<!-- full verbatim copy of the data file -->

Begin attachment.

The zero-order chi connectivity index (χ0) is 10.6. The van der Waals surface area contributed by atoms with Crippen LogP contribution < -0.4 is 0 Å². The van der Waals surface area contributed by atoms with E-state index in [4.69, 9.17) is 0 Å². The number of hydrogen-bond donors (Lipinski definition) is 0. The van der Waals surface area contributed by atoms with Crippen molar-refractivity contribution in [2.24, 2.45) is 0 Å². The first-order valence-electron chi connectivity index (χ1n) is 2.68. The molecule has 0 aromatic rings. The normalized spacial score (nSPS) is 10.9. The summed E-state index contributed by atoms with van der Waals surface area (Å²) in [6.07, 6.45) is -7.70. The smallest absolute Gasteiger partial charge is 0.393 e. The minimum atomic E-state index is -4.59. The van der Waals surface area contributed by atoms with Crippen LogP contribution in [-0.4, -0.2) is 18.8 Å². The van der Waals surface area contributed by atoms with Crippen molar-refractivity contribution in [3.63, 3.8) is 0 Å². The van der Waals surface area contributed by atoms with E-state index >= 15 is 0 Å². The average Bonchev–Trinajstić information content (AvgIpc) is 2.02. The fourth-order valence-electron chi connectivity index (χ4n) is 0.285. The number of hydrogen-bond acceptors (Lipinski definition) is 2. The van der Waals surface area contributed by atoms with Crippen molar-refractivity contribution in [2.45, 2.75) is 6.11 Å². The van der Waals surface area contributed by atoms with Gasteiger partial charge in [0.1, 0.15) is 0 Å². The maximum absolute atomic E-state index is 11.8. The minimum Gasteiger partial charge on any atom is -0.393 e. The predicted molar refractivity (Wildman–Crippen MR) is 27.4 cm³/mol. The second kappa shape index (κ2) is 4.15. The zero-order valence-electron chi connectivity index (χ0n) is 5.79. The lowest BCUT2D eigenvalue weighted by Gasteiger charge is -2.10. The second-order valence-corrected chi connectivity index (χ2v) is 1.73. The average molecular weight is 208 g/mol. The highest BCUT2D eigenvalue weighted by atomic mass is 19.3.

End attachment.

The zero-order chi connectivity index (χ0) is 10.6. The van der Waals surface area contributed by atoms with Crippen LogP contribution < -0.4 is 0 Å². The van der Waals surface area contributed by atoms with E-state index in [4.69, 9.17) is 0 Å². The number of hydrogen-bond donors (Lipinski definition) is 0. The van der Waals surface area contributed by atoms with Crippen molar-refractivity contribution in [2.24, 2.45) is 0 Å². The first-order valence-electron chi connectivity index (χ1n) is 2.68. The molecule has 0 aromatic rings. The normalized spacial score (nSPS) is 10.9. The summed E-state index contributed by atoms with van der Waals surface area (Å²) in [6.07, 6.45) is -7.70. The smallest absolute Gasteiger partial charge is 0.393 e. The minimum atomic E-state index is -4.59. The van der Waals surface area contributed by atoms with Crippen LogP contribution in [-0.4, -0.2) is 18.8 Å². The van der Waals surface area contributed by atoms with Crippen molar-refractivity contribution in [3.63, 3.8) is 0 Å². The van der Waals surface area contributed by atoms with E-state index >= 15 is 0 Å². The average Bonchev–Trinajstić information content (AvgIpc) is 2.02. The fourth-order valence-electron chi connectivity index (χ4n) is 0.285. The number of hydrogen-bond acceptors (Lipinski definition) is 2. The van der Waals surface area contributed by atoms with Crippen molar-refractivity contribution in [2.45, 2.75) is 6.11 Å². The van der Waals surface area contributed by atoms with Gasteiger partial charge in [0.1, 0.15) is 0 Å². The maximum absolute atomic E-state index is 11.8. The minimum Gasteiger partial charge on any atom is -0.393 e. The predicted molar refractivity (Wildman–Crippen MR) is 27.4 cm³/mol. The second kappa shape index (κ2) is 4.15. The zero-order valence-electron chi connectivity index (χ0n) is 5.79. The lowest BCUT2D eigenvalue weighted by Gasteiger charge is -2.10. The second-order valence-corrected chi connectivity index (χ2v) is 1.73. The average molecular weight is 208 g/mol. The highest BCUT2D eigenvalue weighted by atomic mass is 19.3.